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 The good: OZschwitz Walk for Justice for Refugees rally

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PostSubject: The good: OZschwitz Walk for Justice for Refugees rally   The good: OZschwitz Walk for Justice for Refugees rally Icon_minitimeSun Apr 13, 2014 6:03 pm

A cluster of choir singers serenaded Sunday city-goers in Melbourne as an enticement to join their rally in support of asylum seekers.

The good: OZschwitz Walk for Justice for Refugees rally Art-refugees-620x349

But if that wasn’t enough to get their attention, bells atop four CBD churches were set to simultaneously ring out to mark the beginning of the protest.

A mixed bag of Palm Sunday church-goers joined hundreds of families, union members, activists and community groups for the Walk for Justice for Refugees rally, which kicked off at 2pm outside the State Library for a march stretching past Federation Square.

Georgie Stubbs, from Mornington, joined a church service on Palm Sunday in support of asylum seekers before heading to the rally.

"Whether you believe in Jesus or not, he's been an amazing example on how to live, and love, and care for others," she said.

"The least we can do in Australia is love and care for others, especially those who are fleeing for their lives."
Similar marches are occurring in all major cities, from Perth to Sydney, Brisbane to Adelaide.

Sister Brigid Arthur, of Albert Park’s Brigidine Asylum Seeker Project, said the current treatment of asylum seekers is cruel and neglects Australia’s moral and legal responsibilities.

‘‘People have a right to seek asylum in Australia, regardless of how they travel here,’’ she said.

‘‘We must work closely with other countries not to stop the boats, but to protect vulnerable people fleeing war and persecution.’’
The rally heard from several asylum seekers and refugees, including a letter read out from a young mother in detention.
‘‘Sometimes I think it will be easier to die,’’ she wrote.

A young Kurdish woman from Iran also spoke about the struggles of living on a bridging visa in Australia for the past nine months because she is unable to work or go to school.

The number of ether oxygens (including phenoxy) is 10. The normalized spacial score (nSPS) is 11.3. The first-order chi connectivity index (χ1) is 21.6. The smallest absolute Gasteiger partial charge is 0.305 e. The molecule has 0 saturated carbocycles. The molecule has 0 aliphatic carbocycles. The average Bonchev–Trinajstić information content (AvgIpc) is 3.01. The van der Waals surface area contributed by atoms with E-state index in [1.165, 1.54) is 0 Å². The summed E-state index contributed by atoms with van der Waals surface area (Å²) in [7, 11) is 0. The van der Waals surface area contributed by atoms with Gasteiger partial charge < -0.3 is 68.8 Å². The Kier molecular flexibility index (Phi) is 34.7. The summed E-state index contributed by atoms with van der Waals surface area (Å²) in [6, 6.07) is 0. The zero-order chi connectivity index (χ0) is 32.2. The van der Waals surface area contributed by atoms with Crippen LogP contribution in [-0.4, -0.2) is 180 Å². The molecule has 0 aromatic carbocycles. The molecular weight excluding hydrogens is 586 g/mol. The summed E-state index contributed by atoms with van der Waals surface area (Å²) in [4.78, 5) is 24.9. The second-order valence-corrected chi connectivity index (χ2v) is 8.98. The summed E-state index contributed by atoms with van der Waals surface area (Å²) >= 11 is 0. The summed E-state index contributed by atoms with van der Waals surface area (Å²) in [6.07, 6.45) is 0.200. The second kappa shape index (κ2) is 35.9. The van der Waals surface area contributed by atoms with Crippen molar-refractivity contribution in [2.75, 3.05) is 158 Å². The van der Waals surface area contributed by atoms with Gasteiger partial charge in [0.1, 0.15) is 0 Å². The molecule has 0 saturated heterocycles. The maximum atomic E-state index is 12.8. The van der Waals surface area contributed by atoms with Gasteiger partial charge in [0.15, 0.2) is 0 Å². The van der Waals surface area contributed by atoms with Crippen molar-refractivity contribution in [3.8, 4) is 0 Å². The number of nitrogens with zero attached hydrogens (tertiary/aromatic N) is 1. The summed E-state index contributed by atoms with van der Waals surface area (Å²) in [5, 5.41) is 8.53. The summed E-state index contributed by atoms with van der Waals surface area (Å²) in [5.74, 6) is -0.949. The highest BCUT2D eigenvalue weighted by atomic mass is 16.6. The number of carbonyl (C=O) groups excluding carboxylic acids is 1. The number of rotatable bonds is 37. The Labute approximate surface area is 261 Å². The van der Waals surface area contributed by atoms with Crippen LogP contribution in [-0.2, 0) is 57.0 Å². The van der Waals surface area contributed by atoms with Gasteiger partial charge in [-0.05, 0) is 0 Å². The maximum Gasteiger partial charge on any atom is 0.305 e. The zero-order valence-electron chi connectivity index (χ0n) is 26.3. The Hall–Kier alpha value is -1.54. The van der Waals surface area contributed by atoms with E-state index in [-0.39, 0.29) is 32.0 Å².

‘‘We are depressed. We feel we’re useless for ourselves and society, ’’ she told the crowd, holding back tears.
‘‘Our lives are meaningless. We don’t know how long we should live like this. ... In every single moment of this life we are dying.’’

Many supporters in the crowd, which grew from an estimated several hundred people to several thousand, held up banners and signs.

One placard stated, ‘‘No one is illegal’’, while another stated, ‘‘Stop locking up children’’.

The march has been organised by Refugee Advocacy Network and is supported by more than 40 groups, including the Greens, several churches and academics.

It comes after Papua New Guinea’s troubled Manus Island detention camp saw 62 people injured in February riots, which ended in the death of 23-year-old Iranian asylum seeker Reza Barati.

Other asylum seekers have claimed Mr Barati was thrown off a balcony and beaten to death, but no one has been arrested over the incident.

The fallout over the death has continued to cause outrage among community groups and refugee advocates.
Earlier on Palm Sunday, a special prayer service was held in support of refugees at St Paul’s Cathedral in Melbourne.

One prayer told how Jesus Christ was seeking safe passage, a refugee searching for a home, as dozens at the service lit candles.

Bishop Philip Huggins told the congregation that Jesus also identified with those who are in need, who are vulnerable, who are suffering.

Our lives are enriched by welcoming strangers like asylum seekers, he said.

"Our policies are driving people crazy. Intentionally, systematically, the asylum seekers are being driven crazy," he said.

"This must change."

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